After graduating from Ranger Jr. College, I began my journey as a Flying Queen. I attended Wayland in 1975 and 1976. My basketball career as a Flying Queen was phenomenal. I was fortunate enough to play with more great players and play for a great coach, Dean Weese. We were the team of that era, the team to beat. Coach Weese was a lot like Coach Tucker. He demanded perfection, commitment, and hard work. He fine-tuned the things that I already knew and helped me to become an even better player. I can remember him saying to me and I quote, “Brown, if you can’t pass, you can’t play,” so needless to say I worked on passing because I surely wanted to play. He helped me to become a student of the game. It was important to know why you did a particular thing. He emphasized the importance of doing the small things well.

Wayland was good for me and I learned a lot from Coach Weese. He put the icing on the cake, so to speak, for my basketball career. He continued to teach about what it meant to work hard, be committed, be successful, and how those parts made a whole. That wealth of information can only be obtained by experiencing it. It was at Wayland that I recognized the value of community. Pearl and I had people from the black community come support us like we were members of their families. They took care of us because they were so proud of us. That, I will never forget.

Being at Wayland also helped me to see/feel what it felt like to be the “elite.” Some of my most memorable moments are playing with some of the greatest basketball players of all time, the team scoring 50 points in the first half of a game, playing with Pearl Worrell who later became my best friend, and flying to every game. That was unheard of during that time. As a result of having a successful athletic career, I had the opportunity to make the United States Team that toured Russia and to be selected as a member of the US Olympic team. I ended up getting hurt and was unable to play. Later the US Olympic committee called me to come back, but I did not go because I had made a commitment to be the girl’s head coach at Amarillo High and had promised to go to summer school. I regret that I did not go back and play.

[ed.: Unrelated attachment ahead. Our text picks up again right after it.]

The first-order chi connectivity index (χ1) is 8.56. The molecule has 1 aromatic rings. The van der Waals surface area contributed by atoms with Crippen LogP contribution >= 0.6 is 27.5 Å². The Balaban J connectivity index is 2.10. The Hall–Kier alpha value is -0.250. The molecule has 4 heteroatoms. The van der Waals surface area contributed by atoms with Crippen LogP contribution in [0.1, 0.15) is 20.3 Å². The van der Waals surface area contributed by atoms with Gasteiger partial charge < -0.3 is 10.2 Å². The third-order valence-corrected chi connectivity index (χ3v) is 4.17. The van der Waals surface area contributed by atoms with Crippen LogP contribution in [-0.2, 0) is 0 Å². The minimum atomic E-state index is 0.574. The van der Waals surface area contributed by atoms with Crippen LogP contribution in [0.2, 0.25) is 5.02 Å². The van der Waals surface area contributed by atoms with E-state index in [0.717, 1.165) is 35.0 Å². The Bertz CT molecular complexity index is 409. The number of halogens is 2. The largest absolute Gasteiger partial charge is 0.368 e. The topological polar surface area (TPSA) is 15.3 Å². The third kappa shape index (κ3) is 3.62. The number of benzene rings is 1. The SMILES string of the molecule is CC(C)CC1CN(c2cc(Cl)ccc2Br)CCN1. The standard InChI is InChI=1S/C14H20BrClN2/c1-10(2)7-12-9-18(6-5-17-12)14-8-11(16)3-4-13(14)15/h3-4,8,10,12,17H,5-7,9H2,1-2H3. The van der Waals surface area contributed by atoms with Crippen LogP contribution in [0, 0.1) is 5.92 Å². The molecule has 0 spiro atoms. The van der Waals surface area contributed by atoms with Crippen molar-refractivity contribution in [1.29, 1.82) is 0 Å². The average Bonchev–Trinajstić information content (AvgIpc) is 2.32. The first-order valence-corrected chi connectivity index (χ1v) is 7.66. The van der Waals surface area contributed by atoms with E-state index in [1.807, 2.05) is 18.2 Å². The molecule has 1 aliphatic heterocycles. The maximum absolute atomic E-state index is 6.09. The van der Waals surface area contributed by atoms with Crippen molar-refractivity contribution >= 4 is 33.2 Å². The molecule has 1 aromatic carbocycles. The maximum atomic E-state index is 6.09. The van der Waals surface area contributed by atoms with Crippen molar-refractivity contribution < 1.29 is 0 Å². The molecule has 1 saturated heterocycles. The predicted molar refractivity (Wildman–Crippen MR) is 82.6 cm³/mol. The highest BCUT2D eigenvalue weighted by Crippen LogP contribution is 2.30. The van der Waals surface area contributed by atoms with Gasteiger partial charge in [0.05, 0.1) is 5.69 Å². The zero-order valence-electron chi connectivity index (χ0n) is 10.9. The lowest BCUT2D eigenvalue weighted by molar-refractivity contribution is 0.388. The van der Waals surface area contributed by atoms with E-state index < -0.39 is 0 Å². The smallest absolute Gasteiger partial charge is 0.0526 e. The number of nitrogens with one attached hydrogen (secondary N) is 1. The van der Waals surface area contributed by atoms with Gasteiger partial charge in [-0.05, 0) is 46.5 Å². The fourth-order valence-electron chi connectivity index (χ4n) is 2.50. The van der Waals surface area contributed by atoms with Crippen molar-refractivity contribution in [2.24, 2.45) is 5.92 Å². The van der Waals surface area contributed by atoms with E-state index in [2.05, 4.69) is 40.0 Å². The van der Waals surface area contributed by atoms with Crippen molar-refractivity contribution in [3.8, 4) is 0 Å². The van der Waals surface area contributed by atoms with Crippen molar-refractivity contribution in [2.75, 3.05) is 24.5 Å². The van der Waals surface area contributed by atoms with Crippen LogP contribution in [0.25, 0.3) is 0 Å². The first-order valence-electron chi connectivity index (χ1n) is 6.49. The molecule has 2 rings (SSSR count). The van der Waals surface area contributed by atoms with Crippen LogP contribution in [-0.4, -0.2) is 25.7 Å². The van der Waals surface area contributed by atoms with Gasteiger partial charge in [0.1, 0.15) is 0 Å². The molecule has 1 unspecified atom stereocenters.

College opens the door for building lifelong relationships. Pearl Worrell Trimble and I were best friends until she passed away in 2005. I met Pearl before I transferred to Wayland. We worked basketball camps together and played against each other when I was in junior college. Our plan was to be roommates when I transferred to Wayland. Somehow that did not work out, but it was probably for our good. Pearl was a great basketball player, a four-time college All-American, Kodak All-American. She played different positions, but her strength was at the post. She could post up against the best of the best and get the job done.